Families can also sign up for the Christmas Program and receive gifts for children. Parents and caregivers can send in their children’s interests, then volunteers pick presents for them. Parents and caregivers can also “shop” at the North Pole in the Weald Bethel Community Center if they prefer. Marilyn and the volunteers make sure each child receives a few toys as well as mittens, a hat, and a book. She says, “When we find the perfect items for a child, we are really excited and really happy.”
The Mission also continues to provide gifts for island residents, a tradition that started more than a century ago. Children living on islands usually receive a few small toys, a book, and a pair of mittens and hat. Every gift given by the Mission includes mittens and a hat, with more than 3,000 knitted and crocheted items being sent to the Mission every year.
With more than 11,000 gifts distributed to 1,533 people just last year, Marilyn has had a hand in tens of thousands of Christmases over the years. And she is not slowing down, she loves being part of the program. She quickly rattles off things the Mission needs every year: card games, gifts for teens, clothing, outdoor items. And she is ready to start choosing this year’s gifts, she says the first list came in last week.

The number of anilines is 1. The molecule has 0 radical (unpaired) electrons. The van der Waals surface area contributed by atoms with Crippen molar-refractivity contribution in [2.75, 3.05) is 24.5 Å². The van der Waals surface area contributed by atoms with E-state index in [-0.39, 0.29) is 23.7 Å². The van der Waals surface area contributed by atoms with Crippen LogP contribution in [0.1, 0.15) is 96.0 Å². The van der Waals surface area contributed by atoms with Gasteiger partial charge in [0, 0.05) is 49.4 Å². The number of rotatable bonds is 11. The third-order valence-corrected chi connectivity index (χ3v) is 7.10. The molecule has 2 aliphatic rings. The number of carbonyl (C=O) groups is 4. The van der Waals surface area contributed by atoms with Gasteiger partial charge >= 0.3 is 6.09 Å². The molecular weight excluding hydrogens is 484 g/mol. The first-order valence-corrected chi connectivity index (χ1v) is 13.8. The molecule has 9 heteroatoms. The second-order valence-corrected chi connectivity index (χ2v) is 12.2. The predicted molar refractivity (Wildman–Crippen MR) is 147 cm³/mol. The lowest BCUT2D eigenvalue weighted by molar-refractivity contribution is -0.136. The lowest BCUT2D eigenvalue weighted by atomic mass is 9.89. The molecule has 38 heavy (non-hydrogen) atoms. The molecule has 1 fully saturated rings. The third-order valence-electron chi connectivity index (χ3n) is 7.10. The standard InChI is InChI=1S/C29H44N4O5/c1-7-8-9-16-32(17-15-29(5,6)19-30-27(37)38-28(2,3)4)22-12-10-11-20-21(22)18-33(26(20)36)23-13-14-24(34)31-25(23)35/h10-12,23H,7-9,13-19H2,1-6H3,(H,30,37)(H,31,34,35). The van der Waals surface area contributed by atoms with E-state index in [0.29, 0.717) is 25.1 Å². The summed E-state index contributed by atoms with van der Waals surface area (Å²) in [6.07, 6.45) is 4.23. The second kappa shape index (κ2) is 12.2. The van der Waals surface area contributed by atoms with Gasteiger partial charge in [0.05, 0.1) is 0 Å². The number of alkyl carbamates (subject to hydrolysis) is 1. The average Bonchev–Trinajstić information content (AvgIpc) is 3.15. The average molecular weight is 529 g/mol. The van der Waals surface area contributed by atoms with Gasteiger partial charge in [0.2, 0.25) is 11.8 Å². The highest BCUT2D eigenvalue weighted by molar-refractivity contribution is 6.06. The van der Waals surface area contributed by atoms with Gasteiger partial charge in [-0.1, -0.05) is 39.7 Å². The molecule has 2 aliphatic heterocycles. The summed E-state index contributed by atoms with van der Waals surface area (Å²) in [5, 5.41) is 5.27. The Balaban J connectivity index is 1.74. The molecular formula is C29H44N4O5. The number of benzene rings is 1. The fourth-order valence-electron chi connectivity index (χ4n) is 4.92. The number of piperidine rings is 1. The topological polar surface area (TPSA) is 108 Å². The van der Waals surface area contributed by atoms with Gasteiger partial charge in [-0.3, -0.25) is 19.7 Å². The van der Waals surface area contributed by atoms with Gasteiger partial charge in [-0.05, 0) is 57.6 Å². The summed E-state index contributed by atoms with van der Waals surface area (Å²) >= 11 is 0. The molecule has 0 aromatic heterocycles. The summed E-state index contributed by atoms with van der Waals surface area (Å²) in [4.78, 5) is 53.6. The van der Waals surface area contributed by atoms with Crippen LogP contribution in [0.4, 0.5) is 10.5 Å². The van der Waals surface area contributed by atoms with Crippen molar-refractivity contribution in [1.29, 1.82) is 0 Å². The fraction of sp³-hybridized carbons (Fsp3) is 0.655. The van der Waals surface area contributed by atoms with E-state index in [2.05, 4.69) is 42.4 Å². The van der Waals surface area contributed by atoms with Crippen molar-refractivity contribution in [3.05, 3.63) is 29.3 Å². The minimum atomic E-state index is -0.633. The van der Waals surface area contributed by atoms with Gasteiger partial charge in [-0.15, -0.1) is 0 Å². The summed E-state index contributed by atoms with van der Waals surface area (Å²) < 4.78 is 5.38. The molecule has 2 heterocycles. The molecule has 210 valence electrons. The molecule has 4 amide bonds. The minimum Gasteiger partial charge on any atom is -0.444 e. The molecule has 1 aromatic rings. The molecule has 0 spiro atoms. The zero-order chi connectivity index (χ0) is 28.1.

Christy shares, “All of these programs are about increasing not only aspirations after high school, but also helping students access and succeed in higher education. They provide so many possibilities to youth Downeast. I grew up in Maine, and I wish I had access to some of these programs myself.”
Christy previously served as the Associate Dean of Student Success at Eastern Maine Community College where she led the college’s accommodation and disability services, counseling and advising programs, as well as residence life. In addition, she managed the college’s TRIO program, which provides services to students who are first-generation, income-eligible, or have a disability. The goal of TRIO is to increase collegiate retention and graduation rates of participants. Prior to that role, Christy spent 15 years working at colleges on the West Coast.
As the new Chief People Officer, Sally oversees the Mission’s human resources department focusing on professional development, planning, assessment, and volunteer and community relations.
“The Mission’s commitment to becoming a learning organization, supporting wellness for staff, and nurturing a positive, inclusive, and empowering culture in the organization and beyond is inspiring and exciting,” Sally says. “It is an honor to join the Mission and I am excited to support the team.”
With more than 20 years of experience working as a human resources and systems specialist in the nonprofit sector, Sally was a nonprofit consultant, owned a wellness studio, and was a Transformational Life and Health Coach on the Blue Hill peninsula. Through her work, she specializes in time management, communication, leadership skills, self-care, wellness, and healthy living. Sally founded and ran a nonprofit in Pennsylvania for almost ten years, gaining wide-ranging experience in all aspects of human resources and nonprofit management.